Finito went 52 fights Undefeated (51-0-1) and held his championship for 11 years straight. Impressive stuff and he'd be higher if his competition was stronger. Lopez was brilliant over a long period of time, never flashy but consistantly effective. He had heavy handsand a wealth of mental strength, Ricardo won his fights mainly through impeccable ring mechanics. He never came close to losing until he met Rosendo Alvarez in his 48th fight - a technical draw. That he came right back and beat Alvarez next time out shows you he wasnt running from challenges.
8. Humberto Chiquita Gonzalez
Best known for his blockbusters with Micheal Carbajal of which he went 2-1 over his counterpart but he did more than complete a three fight series.
He went 30-0 before he was stopped by Rolando Pascua in his second defence of his WBC crown. Two fights later he beat Melchor Cob Castro who had stopped Pascua to claim the title. Gonzalez ran off four quick defences before he first tangled with his great rival Carbajal. Their bout won Ring Magazines 1993 fight of the year with Carbajal scoring a big KO but not before he had tasted the canvas twice himself in the first and then the fifth. In their rematches Chiquita elected to box more than trade with his big punching rival, showing versatility changing from his natural hard hitting style which suited his short frame, and to great success as he won the next two bouts. Gonzalez was much more than Carbajal's dance partner tho and scored wins over some of the best fighters around at his time
9. Pipino Cuevas
Its quite easy to imagine if Tommy Hearns hadnt streched him Pipino could have reigned for a decade or more thats how good he was as champion. But the WW division of the 70's was stacked so who knows. What i do know is that Cuevas, from the time he Butchered Angel Espada for his WBA title until his last defence was the most feared puncher in the game and that includes bombers such as Zarate Duran and Gomez, This kid had a wrecking ball of a left hook, an absaloute cannon! He was a monster. During his reign anyway. His hook not only dropped guys it Smashed them to the floor! It cut them it broke bones. He broke Billy Backus' face in two brutal rounds defending his belt for example. By the time Hearns got to him he had made 12 title defences winning 11 by KO and against solid opponents too. Cuevas could take u out early but his power carried late too as demonstrated in his 12th and 10th round KO's over Espada. Your chances of winning didnt improve if you could take him deep - your chances of taking a beating did. Its a shame he never fought Palomino as if he'd have won that one he may have placed higher. He was a bit crude, slow and even clumsy but when he let that cannon go it made up for that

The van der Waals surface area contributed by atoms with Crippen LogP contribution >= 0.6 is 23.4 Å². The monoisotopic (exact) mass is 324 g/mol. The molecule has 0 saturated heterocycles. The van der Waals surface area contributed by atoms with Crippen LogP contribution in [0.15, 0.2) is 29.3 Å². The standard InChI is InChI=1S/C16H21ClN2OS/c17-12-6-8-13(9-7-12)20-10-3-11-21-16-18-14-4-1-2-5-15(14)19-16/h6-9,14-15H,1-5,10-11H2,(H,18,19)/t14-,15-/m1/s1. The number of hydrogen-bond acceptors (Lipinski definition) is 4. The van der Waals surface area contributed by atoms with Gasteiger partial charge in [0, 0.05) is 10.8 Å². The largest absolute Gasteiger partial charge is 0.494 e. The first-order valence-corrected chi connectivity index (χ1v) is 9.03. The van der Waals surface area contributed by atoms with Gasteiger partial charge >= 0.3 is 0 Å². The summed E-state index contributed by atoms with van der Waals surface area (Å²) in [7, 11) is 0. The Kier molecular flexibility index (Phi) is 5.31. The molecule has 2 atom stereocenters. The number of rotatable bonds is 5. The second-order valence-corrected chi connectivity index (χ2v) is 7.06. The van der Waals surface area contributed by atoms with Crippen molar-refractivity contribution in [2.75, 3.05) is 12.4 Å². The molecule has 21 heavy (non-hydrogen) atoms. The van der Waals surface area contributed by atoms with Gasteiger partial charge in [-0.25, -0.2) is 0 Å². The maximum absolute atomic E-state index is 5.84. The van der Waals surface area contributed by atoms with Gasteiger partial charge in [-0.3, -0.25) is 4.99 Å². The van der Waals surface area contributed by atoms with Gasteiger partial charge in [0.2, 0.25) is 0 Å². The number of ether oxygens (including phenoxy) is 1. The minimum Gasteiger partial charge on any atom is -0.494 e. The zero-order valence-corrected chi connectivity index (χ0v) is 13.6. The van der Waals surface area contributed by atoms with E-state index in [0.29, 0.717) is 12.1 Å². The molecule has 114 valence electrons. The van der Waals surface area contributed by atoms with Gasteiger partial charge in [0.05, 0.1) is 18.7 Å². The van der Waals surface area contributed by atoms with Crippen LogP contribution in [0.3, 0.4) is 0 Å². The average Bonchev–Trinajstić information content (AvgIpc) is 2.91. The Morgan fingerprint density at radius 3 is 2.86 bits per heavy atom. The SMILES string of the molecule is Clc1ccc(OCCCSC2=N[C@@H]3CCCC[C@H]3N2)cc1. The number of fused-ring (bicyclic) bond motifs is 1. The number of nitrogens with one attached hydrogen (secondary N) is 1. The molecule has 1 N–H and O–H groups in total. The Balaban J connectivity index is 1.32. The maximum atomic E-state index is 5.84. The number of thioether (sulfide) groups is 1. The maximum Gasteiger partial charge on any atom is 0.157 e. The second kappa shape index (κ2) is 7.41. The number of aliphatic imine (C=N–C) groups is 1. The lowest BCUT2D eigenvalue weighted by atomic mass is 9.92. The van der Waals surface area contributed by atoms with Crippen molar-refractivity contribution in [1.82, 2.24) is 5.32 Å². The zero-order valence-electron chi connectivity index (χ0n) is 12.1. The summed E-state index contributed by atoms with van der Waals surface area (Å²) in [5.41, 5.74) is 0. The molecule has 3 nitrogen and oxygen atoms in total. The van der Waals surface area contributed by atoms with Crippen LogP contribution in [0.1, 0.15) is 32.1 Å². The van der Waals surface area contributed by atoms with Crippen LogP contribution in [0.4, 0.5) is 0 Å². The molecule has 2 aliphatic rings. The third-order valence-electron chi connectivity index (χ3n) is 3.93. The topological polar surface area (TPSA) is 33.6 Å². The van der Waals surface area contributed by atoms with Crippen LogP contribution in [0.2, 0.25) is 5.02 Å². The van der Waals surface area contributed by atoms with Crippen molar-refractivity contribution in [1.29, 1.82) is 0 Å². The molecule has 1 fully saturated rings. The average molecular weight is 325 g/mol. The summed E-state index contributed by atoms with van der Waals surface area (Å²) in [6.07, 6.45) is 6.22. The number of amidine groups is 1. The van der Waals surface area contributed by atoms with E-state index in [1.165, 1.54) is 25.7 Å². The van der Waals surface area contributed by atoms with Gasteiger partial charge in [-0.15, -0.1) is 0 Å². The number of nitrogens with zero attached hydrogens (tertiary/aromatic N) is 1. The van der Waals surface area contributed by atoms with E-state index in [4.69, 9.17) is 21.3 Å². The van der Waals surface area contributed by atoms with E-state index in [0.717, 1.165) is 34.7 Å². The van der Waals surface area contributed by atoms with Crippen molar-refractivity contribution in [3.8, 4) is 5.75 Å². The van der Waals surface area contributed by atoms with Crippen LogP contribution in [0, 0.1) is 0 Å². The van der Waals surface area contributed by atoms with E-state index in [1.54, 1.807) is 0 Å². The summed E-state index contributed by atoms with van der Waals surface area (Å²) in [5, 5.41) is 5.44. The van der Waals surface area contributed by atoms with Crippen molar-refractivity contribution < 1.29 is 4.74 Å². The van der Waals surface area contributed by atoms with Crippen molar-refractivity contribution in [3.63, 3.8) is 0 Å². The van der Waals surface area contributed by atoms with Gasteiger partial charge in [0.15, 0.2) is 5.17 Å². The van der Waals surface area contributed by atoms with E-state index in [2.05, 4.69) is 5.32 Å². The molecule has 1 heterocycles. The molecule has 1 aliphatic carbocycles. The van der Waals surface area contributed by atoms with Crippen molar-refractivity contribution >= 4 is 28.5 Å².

10. Baby Arizmendi
This is a man who holds two wins over one Henry Armstrong, that should count for a heck of alot all on its own. Sure Homicide Hank beat him three times in return but hey its Henry Armstrong.
He also split a pair of fights with Freddie Miller one of the great featherweights of the era, holds two wins over Chalky Wright, went 2-1 with Newsboy Brown and has a draw with Sammy Angott. He fought all the top guys, Tony Canzoneri, Lou Ambers who he managed to secure a draw against in one of their encounters and he beat Fidel LaBarba one of the great fighters of the era too. Baby wasnt much of a puncher with only 12 of his 70 wins resulting in stoppages but that shows how talented he was, he got by on smarts, outworking a guy and outfighting him too. He didnt pocket a bunch of defences of a splintered title or amass a long unbeaten streak, he did what they did in those days: He fought alot, he fought well over a long period and he fought everybody there was to fight.
Ok gents thats my top 10 mexican fighters now savage me u critical animals! lol
Honerable mentions to a few who missed out Carlos Palomino, Kid Azteca, Lupe Pintor, Daniel Zaragoza and Jose Becerra
For the record these arent my favourites if that was the case Sanchez would be numero uno - Until Marquez and Morale retire anyways
Last edited by The Surgeon; 07-12-2011 at 04:14 PM.
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I'm already agitated... if Ricardo Lopez isn't 6-10 I will feed myself through a wood-chipper feet first.
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And where the bloody hell is Vicente ?. I am disappoint Surgeon.
Jk, good list and summary, looking forward to the next 5.
Gonna be more suspicious
How am I supposed to take seriously a list that doesn't include Canelo Alvarez and JCC Jr?
But honestly, it is a good list. I personally would have bumped Sanchez and Zarate up and maybe picked someone else other than Canto for #5.
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For some reason, I absolutely loved Pipino Cuevas. For a good 5 years or so, he was my favorite active fighter. I made copies of every article or story that I could find about him & kept them in a 3 ring binder.
I also loved Ruben Olivares, Carlos Zarate, Alfonso Zamora & Lupe Pintor, but not as much as I did Cuevas. From Olivares thru Pintor was a golden era in the bantamweight division.
Gonna be more suspicious
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first full fight i saw from start to end was barrera/hamed, so i would throw MAB up there in the rankings.
salvador sanchez is my favorite fighter of all time, so he'd be behind chavez in my eyes.
lot of greats though, really can't think of all of them off the top of my head.